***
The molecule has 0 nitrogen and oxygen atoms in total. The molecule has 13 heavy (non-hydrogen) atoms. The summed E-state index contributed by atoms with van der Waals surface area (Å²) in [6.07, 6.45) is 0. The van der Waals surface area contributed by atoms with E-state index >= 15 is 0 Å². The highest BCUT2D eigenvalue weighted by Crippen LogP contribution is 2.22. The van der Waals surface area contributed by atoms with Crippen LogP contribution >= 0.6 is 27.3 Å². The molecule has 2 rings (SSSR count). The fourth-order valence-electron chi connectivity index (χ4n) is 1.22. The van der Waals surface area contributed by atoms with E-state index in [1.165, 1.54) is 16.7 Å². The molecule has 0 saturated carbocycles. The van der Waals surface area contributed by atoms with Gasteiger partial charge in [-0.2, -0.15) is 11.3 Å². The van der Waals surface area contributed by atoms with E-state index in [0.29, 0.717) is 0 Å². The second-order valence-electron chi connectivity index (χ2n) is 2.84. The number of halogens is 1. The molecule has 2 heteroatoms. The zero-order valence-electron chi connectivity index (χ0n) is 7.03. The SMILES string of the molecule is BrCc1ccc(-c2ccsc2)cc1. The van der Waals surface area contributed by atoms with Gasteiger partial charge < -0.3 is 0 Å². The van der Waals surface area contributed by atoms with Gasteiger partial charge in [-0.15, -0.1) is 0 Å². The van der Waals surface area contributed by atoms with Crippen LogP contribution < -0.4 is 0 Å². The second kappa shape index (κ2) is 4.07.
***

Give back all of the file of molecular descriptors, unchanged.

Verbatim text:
The molecule has 0 nitrogen and oxygen atoms in total. The molecule has 13 heavy (non-hydrogen) atoms. The summed E-state index contributed by atoms with van der Waals surface area (Å²) in [6.07, 6.45) is 0. The van der Waals surface area contributed by atoms with E-state index >= 15 is 0 Å². The highest BCUT2D eigenvalue weighted by Crippen LogP contribution is 2.22. The van der Waals surface area contributed by atoms with Crippen LogP contribution >= 0.6 is 27.3 Å². The molecule has 2 rings (SSSR count). The fourth-order valence-electron chi connectivity index (χ4n) is 1.22. The van der Waals surface area contributed by atoms with E-state index in [1.165, 1.54) is 16.7 Å². The molecule has 0 saturated carbocycles. The van der Waals surface area contributed by atoms with Gasteiger partial charge in [-0.2, -0.15) is 11.3 Å². The van der Waals surface area contributed by atoms with E-state index in [0.29, 0.717) is 0 Å². The second-order valence-electron chi connectivity index (χ2n) is 2.84. The number of halogens is 1. The molecule has 2 heteroatoms. The zero-order valence-electron chi connectivity index (χ0n) is 7.03. The SMILES string of the molecule is BrCc1ccc(-c2ccsc2)cc1. The van der Waals surface area contributed by atoms with Gasteiger partial charge < -0.3 is 0 Å². The van der Waals surface area contributed by atoms with Gasteiger partial charge in [-0.15, -0.1) is 0 Å². The van der Waals surface area contributed by atoms with Crippen LogP contribution < -0.4 is 0 Å². The second kappa shape index (κ2) is 4.07.